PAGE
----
Edgar’s Puerto Rican heritage is near and dear to him, from his early days boxing in his Puerto Rican trunks, to walking in the Puerto Rican Day parade as a child, to his love of Fat Joe’s music (who is a close friend and mentor). He’s been repping PR since as far back as he can remember, and he doesn’t like seeing fighters have success and then begin repping their heritage. And although Nuyoricans (Puerto Ricans from New York) are often not viewed the same as those from the island, his experience has been different. “With me it was like it was open arms,” he says. “Like they just like said, ‘Yo, come. Yeah, you us.’” He admits that his Spanish isn’t great, but because he reps the flag harder than many islanders, and they respect him for it and show him love.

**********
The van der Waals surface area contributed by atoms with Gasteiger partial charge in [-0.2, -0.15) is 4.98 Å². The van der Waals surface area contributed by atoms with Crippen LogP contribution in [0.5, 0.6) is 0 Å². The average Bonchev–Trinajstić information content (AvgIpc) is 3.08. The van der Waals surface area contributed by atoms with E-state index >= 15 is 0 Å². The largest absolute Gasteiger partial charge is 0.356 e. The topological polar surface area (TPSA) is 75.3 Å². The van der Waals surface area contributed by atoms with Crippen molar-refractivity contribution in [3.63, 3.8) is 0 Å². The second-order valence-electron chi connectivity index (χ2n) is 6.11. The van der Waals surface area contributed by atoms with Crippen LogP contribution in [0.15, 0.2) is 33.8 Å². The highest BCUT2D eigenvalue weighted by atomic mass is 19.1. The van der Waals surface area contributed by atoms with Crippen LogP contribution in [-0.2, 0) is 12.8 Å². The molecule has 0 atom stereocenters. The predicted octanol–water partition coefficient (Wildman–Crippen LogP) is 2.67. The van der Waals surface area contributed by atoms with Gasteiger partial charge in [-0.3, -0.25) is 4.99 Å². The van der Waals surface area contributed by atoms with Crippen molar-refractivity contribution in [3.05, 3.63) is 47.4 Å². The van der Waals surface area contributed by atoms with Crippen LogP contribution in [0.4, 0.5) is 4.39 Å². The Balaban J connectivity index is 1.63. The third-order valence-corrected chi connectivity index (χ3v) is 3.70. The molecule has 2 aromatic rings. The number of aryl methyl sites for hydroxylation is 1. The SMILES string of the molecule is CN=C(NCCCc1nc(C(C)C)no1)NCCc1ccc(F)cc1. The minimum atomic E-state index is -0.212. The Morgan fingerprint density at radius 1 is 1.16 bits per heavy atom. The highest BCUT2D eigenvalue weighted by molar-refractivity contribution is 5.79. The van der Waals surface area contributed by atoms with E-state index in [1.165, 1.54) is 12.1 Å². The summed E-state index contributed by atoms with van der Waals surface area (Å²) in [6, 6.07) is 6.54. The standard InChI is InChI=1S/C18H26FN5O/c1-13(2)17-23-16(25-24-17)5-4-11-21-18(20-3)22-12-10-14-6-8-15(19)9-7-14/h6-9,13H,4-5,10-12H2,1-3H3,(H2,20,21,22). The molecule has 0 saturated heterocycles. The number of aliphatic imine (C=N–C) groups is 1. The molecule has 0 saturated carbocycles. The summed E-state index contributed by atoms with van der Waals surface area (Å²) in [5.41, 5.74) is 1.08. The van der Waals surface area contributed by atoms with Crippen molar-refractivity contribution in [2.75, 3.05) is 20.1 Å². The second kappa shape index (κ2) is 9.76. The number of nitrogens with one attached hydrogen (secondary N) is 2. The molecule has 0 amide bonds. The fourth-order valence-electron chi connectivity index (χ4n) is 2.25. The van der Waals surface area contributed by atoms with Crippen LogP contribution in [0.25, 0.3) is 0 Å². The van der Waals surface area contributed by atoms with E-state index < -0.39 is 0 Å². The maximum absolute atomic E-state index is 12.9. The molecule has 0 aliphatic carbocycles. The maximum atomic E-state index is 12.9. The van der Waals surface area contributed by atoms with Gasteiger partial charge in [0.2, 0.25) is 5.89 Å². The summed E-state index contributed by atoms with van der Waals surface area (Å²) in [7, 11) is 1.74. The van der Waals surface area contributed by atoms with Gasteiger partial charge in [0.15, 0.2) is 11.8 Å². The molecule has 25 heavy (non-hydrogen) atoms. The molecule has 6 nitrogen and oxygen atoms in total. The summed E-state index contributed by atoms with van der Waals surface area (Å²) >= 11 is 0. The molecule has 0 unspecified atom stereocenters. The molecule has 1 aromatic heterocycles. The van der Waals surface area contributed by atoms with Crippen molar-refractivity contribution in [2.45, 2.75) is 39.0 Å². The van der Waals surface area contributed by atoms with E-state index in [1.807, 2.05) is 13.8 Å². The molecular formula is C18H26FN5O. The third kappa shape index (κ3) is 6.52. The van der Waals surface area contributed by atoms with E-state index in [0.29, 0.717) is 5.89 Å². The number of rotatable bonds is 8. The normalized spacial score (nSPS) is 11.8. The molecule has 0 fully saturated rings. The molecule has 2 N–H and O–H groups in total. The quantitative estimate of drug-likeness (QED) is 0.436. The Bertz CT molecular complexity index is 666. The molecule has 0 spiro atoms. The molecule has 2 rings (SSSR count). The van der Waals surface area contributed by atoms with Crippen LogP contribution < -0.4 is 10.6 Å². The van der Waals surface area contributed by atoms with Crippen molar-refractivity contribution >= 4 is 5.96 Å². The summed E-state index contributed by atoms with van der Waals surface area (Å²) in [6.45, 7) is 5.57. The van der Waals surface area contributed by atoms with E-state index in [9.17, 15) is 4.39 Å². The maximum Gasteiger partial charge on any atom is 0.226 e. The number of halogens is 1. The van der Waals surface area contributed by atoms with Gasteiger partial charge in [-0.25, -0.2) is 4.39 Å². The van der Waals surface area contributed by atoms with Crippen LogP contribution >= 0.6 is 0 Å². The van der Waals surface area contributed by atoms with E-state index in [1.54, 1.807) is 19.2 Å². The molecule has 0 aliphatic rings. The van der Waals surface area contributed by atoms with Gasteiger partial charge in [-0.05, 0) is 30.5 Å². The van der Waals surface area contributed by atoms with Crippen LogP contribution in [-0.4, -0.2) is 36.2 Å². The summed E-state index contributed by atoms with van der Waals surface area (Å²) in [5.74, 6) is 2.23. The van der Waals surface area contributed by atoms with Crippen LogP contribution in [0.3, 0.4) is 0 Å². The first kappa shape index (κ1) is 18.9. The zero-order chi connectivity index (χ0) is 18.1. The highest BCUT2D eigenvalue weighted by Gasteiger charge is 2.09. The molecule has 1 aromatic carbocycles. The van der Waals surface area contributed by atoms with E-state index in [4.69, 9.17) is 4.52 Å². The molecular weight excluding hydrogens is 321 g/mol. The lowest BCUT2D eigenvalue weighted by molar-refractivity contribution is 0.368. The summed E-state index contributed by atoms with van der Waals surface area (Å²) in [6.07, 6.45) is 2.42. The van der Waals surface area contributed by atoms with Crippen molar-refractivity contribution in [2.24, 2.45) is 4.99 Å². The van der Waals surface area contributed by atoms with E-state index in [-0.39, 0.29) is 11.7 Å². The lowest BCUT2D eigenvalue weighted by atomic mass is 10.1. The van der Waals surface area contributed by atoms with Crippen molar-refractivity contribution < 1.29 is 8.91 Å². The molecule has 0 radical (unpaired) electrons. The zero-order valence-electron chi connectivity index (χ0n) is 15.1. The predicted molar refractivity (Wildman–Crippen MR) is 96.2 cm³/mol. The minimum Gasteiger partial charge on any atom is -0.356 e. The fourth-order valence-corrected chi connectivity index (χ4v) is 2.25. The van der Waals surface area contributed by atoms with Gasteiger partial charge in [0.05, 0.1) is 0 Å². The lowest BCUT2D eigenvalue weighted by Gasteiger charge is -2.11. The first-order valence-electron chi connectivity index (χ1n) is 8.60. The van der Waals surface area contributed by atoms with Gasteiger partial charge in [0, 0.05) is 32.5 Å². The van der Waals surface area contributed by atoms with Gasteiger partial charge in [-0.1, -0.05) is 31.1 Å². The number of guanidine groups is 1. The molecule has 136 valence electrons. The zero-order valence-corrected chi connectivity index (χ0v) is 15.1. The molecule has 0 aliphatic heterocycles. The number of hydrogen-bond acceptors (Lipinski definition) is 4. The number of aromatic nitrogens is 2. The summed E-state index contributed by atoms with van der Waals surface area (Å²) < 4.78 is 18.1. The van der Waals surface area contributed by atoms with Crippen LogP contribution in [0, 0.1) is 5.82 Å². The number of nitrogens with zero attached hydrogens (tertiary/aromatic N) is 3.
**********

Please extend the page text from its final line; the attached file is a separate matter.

In the future, Edgar wants to become champ, probably next year, and make good money doing it. He feels like he’s ready for the big fights, he has the following and can draw the fans. Aside from a fight in December, there has been talk swirling about a potential fight against Canelo Álvarez, possibly in May. Until then he’s working hard and staying focused and disciplined by keeping God first and constantly working on his craft. How can you not COSIGN that?